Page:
Someone recently bought our

students are currently browsing our notes.

X

Infection And Immunity Notes

Medicine Notes > Physiology Notes

This is an extract of our Infection And Immunity document, which we sell as part of our Physiology Notes collection written by the top tier of Bristol University students.

The following is a more accessble plain text extract of the PDF sample above, taken from our Physiology Notes. Due to the challenges of extracting text from PDFs, it will have odd formatting:

Infection & Immunity Pathology - the study of suffering General pathology - mechanisms and characteristics of disease processes eg inflammation, thrombus Systemic pathology - description of specific diseases affecting organs or systems eg ulcerative colitis

Cellular responses to injury Cellular adaptations: atrophy, hypertrophy, hyperplasia, metaplasia Acute cell injury: non-lethal [REVERSIBLE], lethal [NECROSIS, APOPTOSIS]
Chronic cell injury: sub-cellular alterations, intracellular accumulations, pathological calcification

Hypoxic injury Reduction in oxygen delivery to tissue leads to ischaemic necrosis An area of ischaemic necrosis leads to an infarct by a process called infarction Eg myocardial infarction - heart attack

Infective injury Infection by bacteria, viruses etc. Leads to cells necrosis Either by 1. Direct toxic injury by a product of the microorganism or 2. Immunological injury by the host's response to the microorganism

Toxic injury Diverse pathways of injury

Mechanical injury Cold - frostbite Heat - burns Most causes of cell death are my oxidative injury mediated by free radicals Cell death is part of normal tissue development

NECROSIS Cell death from adverse EXTERNAL EVENT APOPTOSIS Cell death from 'PROGRAMMED' INTERNAL EVENT In practice three critical components of cellular function are chosen to define cell death

Boundary functions Membrane integrity [structurally & functionally] is crucial to maintaining the osmotic stability of the cell

Energy metabolism Membrane function is dependant on energy metabolism and loss of high energy phosphate compounds paralyses functions such as pumps

Protein synthesis The half life of many cytoplasmic proteins is very short. Loss of protein synthesis ability leads to impairment of energy metabolism and membrane function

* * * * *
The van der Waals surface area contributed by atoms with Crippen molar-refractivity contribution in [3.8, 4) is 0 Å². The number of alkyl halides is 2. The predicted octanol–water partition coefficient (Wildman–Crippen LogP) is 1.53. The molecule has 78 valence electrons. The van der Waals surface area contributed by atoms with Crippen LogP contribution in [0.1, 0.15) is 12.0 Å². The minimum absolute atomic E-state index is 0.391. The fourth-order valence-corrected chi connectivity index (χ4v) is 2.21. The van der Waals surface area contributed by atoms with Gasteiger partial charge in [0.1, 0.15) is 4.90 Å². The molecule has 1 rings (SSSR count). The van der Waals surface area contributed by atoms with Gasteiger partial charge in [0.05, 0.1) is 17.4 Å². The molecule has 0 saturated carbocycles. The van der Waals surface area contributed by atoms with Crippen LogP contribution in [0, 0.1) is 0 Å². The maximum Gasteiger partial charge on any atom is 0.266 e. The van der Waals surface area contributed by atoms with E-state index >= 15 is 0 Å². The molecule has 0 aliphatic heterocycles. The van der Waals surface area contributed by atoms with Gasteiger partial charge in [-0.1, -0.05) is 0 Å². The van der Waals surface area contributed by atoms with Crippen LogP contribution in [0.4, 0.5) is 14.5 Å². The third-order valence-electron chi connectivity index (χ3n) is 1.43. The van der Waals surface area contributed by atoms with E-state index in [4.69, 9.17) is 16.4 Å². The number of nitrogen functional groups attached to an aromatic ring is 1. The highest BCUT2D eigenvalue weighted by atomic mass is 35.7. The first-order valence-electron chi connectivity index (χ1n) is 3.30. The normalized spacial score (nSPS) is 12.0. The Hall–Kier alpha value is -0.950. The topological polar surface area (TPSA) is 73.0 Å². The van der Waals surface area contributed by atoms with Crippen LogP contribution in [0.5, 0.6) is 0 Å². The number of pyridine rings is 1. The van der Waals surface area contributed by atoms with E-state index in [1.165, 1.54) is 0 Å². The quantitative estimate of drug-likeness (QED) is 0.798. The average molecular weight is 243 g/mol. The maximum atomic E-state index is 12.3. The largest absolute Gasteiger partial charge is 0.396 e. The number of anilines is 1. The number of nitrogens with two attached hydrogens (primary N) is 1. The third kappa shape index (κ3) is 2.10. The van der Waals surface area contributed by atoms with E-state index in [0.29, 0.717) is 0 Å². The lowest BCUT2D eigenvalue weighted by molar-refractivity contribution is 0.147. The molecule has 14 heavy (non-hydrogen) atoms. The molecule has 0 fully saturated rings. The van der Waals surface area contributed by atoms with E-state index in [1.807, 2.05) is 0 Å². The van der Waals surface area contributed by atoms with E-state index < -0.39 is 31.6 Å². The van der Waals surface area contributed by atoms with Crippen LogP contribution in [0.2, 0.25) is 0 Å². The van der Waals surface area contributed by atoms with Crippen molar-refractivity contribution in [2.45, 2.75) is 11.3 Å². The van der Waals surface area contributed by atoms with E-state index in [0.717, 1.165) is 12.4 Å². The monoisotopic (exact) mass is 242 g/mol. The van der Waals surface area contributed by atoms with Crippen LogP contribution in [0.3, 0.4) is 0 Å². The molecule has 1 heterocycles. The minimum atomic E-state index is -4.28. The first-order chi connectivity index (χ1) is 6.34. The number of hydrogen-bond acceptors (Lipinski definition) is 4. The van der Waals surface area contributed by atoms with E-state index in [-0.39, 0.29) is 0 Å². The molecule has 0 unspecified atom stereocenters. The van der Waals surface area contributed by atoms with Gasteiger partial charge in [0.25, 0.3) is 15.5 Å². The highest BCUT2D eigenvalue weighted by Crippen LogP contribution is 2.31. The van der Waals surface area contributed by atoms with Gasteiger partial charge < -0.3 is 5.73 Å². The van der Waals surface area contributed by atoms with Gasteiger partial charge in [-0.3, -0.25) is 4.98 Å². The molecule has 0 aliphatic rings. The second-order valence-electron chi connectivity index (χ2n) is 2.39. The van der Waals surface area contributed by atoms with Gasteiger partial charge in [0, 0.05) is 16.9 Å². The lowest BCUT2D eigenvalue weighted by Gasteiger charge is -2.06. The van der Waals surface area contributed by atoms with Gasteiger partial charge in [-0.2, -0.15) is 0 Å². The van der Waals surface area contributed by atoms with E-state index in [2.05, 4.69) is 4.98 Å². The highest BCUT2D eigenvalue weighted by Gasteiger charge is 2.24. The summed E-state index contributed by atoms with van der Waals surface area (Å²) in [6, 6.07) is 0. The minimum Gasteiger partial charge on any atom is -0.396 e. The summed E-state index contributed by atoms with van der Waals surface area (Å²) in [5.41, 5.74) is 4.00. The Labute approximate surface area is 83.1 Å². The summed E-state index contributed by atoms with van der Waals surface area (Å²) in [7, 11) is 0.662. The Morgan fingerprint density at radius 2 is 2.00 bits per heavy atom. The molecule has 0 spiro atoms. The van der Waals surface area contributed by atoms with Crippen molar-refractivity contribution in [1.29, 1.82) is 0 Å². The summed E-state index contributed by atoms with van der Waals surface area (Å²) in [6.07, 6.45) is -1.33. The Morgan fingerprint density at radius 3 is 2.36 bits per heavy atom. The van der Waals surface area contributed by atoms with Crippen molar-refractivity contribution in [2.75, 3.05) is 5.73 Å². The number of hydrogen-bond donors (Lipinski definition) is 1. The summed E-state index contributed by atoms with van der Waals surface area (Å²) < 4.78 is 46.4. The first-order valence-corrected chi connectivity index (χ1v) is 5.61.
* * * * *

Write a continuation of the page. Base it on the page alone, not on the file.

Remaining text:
Techniques for assessing cell death Dye uptake - loss of membrane function allows dye to enter freely Radiolabelling of protein - radiolabelled methionine tests protein synthetic capability Morphology - the histological appearance of cells in the tissue

MECHANISMS OF CELL DEATH ATP Depletion - leads to a reduction in cell function but not structural damage Reperfusion injury - structural damage as a result of Reactive Oxygen Intermediates (ROI) during reperfusion [re-entry of oxygen to ischaemic tissue] of the hypoxic tissue by oxygen. Specifically damages lipids [C=C bonds], proteins [S=S bonds] and DNA [single strand breaks at thymine residues]

Types of Necrosis Coagulation - most common, where all cytoplasmic proteins are denatured Liquefication - the action of proteolytic enzymes, converting necrotic tissue to a dfluid, typically the brain Caseous - tissue converted to a firm, dry, friable material. Seen in TB Gangrenous - tissue affected by bacterial action

Apoptosis Single cell death without disruption of the local tissue architecture Programmed cell death Can be:
? Developmental o Organogernesis - deletion of interdigital webs
? Metamorphosis o Amphibia
? Endocrine tissue o Removal of trophic stimuli
? Immune system o T cell maturation
? Tumours It is an active process which becomes initiated at certain points in the cell cycle

Cellular Adaptations Atrophy - reduction in size of the cell by the loss of cytoplasm. It is reversible Hypertrophy - increase in the size of cells and therefore an increase in the size of tissue Hyperplasia - increase in the number of cells in a tissue. Parallel to hypertrophy Aplasia - no growth of cells Metaplasia - a reversible change where one mature cell is replaced by another mature cell Dysplasia - deranged growth. Cells undergoing abnormal proliferation

Effects of Radiation Physical transfer of energy from the site of origin to the biologic target, inducing ionization of its atoms If the energy transfer is high enough, the radiation can eject an electron orbiting around the nucleus of the atoms to produce ion pairs consisting of ejected electrons and residual positive nucleus. This is ionizing radiation

Electromagnectic Radiation Energy propagated through space in the form of coupled electrical and magnetic fields X-Ray: artificially produced photons

Buy the full version of these notes or essay plans and more in our Physiology Notes.